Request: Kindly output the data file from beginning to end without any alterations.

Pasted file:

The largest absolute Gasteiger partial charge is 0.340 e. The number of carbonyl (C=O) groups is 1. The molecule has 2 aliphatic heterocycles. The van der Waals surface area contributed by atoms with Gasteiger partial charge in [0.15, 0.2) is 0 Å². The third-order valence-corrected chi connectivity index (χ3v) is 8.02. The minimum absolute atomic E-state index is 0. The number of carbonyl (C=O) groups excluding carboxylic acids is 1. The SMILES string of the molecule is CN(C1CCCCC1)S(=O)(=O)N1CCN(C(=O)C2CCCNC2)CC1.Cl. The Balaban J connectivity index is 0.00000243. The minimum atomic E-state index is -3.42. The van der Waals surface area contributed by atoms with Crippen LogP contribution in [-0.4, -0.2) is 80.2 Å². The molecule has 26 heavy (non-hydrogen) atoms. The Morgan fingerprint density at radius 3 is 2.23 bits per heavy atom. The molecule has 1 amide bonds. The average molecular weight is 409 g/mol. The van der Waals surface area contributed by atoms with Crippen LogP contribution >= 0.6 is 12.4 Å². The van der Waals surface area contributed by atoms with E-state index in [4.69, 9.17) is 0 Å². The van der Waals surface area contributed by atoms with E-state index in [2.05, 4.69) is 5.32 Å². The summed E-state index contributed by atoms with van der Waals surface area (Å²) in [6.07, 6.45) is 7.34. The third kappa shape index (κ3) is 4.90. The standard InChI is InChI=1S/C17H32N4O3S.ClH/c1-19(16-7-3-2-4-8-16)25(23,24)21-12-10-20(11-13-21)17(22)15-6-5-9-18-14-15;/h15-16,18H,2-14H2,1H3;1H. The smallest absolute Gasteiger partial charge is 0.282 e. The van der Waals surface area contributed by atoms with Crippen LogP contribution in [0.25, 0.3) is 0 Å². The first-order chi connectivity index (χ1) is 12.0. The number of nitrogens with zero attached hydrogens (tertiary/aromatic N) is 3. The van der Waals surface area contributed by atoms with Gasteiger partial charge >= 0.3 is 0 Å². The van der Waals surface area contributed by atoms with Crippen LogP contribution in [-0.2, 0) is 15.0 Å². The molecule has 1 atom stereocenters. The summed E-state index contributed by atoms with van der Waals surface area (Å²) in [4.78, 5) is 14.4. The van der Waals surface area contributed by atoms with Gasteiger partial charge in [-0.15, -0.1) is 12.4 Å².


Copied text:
The largest absolute Gasteiger partial charge is 0.340 e. The number of carbonyl (C=O) groups is 1. The molecule has 2 aliphatic heterocycles. The van der Waals surface area contributed by atoms with Gasteiger partial charge in [0.15, 0.2) is 0 Å². The third-order valence-corrected chi connectivity index (χ3v) is 8.02. The minimum absolute atomic E-state index is 0. The number of carbonyl (C=O) groups excluding carboxylic acids is 1. The SMILES string of the molecule is CN(C1CCCCC1)S(=O)(=O)N1CCN(C(=O)C2CCCNC2)CC1.Cl. The Balaban J connectivity index is 0.00000243. The minimum atomic E-state index is -3.42. The van der Waals surface area contributed by atoms with Crippen LogP contribution in [-0.4, -0.2) is 80.2 Å². The molecule has 26 heavy (non-hydrogen) atoms. The Morgan fingerprint density at radius 3 is 2.23 bits per heavy atom. The molecule has 1 amide bonds. The average molecular weight is 409 g/mol. The van der Waals surface area contributed by atoms with Crippen LogP contribution >= 0.6 is 12.4 Å². The van der Waals surface area contributed by atoms with E-state index in [4.69, 9.17) is 0 Å². The van der Waals surface area contributed by atoms with E-state index in [2.05, 4.69) is 5.32 Å². The summed E-state index contributed by atoms with van der Waals surface area (Å²) in [6.07, 6.45) is 7.34. The third kappa shape index (κ3) is 4.90. The standard InChI is InChI=1S/C17H32N4O3S.ClH/c1-19(16-7-3-2-4-8-16)25(23,24)21-12-10-20(11-13-21)17(22)15-6-5-9-18-14-15;/h15-16,18H,2-14H2,1H3;1H. The smallest absolute Gasteiger partial charge is 0.282 e. The van der Waals surface area contributed by atoms with Crippen LogP contribution in [0.25, 0.3) is 0 Å². The first-order chi connectivity index (χ1) is 12.0. The number of nitrogens with zero attached hydrogens (tertiary/aromatic N) is 3. The van der Waals surface area contributed by atoms with Gasteiger partial charge >= 0.3 is 0 Å². The van der Waals surface area contributed by atoms with Crippen LogP contribution in [-0.2, 0) is 15.0 Å². The molecule has 1 atom stereocenters. The summed E-state index contributed by atoms with van der Waals surface area (Å²) in [4.78, 5) is 14.4. The van der Waals surface area contributed by atoms with Gasteiger partial charge in [-0.15, -0.1) is 12.4 Å².